NEW YORK — The superior ability of North American stores to generate cash flow has put their shareholders in a better position to benefit from both an economic upturn and continuing consolidation than those of their overseas competitors.
That was the conclusion of the first segment of a study of 500 public retailers worldwide conducted by KPMG, the accounting and tax firm, in conjunction with Oxford University’s Templeton College. While the first part of the project focused on the relative market performance of stores, the second, expected to be concluded before the end of the year, will attempt to shed light on the reasons behind the differences in performance.
Mark Larson, KPMG’s partner for its retail practice in the Americas, said: “As retail continues to become more of a global industry, we wanted to look at what was driving the successful retailers versus the less successful retailers.”
In a phrase, what appeared to be driving success was strong cash flow. Limiting the focus to two financial criteria — the effective use of capital rewarded by stock market valuations and the ability to generate cash flow returns — larger retailers that also were deemed to be solid cash flow generators did best, but smaller and medium-sized retailers with strong cash flow generation also pulled ahead of the pack, Larson said.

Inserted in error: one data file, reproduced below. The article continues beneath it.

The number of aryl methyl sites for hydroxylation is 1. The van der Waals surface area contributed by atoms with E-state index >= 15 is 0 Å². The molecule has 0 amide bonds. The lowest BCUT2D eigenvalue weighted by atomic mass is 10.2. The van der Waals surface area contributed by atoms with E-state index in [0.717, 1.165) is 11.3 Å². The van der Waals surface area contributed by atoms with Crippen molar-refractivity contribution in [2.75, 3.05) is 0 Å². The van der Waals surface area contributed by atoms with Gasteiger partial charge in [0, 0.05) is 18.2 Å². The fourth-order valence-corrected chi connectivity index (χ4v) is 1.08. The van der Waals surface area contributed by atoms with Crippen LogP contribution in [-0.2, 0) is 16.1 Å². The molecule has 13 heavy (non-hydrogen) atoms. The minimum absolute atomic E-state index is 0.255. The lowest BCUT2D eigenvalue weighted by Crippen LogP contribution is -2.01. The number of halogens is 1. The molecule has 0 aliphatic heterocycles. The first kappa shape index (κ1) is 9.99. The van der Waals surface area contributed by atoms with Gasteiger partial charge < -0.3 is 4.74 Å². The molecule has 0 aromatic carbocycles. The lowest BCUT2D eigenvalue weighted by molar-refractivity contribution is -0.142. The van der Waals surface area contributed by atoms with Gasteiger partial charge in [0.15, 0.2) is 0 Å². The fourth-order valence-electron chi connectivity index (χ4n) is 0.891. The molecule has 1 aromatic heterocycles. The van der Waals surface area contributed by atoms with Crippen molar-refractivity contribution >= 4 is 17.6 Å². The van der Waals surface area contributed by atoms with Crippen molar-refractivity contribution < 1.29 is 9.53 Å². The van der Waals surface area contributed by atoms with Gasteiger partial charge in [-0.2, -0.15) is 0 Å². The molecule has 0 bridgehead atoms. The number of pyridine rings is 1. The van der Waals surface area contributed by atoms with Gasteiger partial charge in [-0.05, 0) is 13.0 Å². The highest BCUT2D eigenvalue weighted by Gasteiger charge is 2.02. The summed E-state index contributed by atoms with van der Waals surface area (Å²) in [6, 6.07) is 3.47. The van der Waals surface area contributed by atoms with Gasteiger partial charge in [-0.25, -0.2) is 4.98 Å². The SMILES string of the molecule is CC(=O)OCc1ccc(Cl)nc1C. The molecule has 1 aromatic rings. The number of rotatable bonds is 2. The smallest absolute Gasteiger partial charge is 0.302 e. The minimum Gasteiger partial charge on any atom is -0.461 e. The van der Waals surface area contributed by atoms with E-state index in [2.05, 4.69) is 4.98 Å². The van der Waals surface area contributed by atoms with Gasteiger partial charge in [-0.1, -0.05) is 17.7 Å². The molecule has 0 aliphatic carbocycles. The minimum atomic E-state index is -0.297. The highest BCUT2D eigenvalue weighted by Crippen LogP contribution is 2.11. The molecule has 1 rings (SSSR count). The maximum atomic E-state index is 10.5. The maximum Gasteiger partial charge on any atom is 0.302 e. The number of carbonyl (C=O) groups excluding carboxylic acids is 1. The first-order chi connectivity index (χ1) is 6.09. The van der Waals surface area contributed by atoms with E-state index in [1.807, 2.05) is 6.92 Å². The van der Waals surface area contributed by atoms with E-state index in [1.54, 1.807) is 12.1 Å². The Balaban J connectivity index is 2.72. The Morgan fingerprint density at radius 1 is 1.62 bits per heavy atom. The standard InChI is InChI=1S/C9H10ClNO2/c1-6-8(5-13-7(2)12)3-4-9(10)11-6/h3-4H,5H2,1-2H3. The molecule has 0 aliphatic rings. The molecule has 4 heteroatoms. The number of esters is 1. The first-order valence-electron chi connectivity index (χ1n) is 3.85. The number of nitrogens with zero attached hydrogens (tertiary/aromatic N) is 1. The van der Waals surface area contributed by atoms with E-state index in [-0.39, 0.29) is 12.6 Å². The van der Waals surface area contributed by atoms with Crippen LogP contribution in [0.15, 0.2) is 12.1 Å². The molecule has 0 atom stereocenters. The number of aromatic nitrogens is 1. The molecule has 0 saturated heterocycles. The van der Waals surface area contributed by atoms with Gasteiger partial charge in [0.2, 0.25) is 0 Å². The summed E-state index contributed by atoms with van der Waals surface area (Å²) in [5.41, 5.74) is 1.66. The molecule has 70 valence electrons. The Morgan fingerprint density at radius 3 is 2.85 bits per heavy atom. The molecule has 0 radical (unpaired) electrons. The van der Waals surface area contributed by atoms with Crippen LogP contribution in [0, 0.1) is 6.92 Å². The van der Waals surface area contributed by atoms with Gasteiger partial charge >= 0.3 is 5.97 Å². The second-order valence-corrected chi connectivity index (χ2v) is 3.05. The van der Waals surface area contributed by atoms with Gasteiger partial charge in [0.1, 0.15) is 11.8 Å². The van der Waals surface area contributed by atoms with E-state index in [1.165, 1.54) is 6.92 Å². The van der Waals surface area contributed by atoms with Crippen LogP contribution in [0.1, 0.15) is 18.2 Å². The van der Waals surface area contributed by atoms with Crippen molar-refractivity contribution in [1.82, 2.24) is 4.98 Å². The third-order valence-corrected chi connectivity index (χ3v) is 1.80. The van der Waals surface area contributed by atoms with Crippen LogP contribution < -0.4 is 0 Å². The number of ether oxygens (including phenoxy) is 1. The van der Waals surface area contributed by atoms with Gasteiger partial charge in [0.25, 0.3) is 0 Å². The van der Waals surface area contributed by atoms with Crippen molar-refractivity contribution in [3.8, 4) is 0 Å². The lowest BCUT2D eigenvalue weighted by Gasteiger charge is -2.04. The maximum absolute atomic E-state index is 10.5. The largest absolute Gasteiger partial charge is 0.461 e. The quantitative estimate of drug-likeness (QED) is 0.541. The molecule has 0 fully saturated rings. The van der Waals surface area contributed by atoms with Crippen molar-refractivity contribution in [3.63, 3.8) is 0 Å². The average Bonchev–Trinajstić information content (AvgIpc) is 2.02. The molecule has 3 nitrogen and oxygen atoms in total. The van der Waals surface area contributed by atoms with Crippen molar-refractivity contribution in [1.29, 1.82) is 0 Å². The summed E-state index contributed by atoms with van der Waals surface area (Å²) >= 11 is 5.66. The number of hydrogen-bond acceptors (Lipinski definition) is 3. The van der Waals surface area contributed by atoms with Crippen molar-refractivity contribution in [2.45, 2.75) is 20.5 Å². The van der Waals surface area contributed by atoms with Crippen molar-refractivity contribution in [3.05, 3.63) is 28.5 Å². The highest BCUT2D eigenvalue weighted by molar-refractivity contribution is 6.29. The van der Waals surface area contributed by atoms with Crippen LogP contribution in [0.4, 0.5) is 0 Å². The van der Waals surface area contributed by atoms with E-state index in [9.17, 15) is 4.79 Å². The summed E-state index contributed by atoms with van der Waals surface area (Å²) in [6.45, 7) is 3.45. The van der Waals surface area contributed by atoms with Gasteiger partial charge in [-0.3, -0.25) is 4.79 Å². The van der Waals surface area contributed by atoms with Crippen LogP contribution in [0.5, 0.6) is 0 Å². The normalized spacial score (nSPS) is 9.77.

“Good cash flow was a more important factor than the market value of the firm. The stock market rewards you for good cash flow,” Larson said.
The sheer size of the North American group contributed to its stellar performance. Stores in the U.S. and Canada represented 164 of the top 500 global retailers and have a combined market capitalization of $734 billion, nearly three times that of all the European representatives combined.
In comparison, retailers in mainland Europe and the U.K., separated in the study, have lower valuations and poorer cash returns than their North American cousins. In addition, the results indicated that the U.K. retail value model is actually closer to that of continental Europe, even though it is often thought to be different from that of both Europe and North America.
At the bottom of the totem pole was the valuation performance of Japanese retailers. The study said they are “most likely to find themselves in a continued valuation quagmire, unable either to raise funds in the depressed stock market or to improve performance internally.”
Looking ahead to the second part of the study, Larson speculated that issues overseas such as the costs of labor and regulations governing store hours and retail square footage have tended to work against the efficient use of capital by retailers outside of the North American region.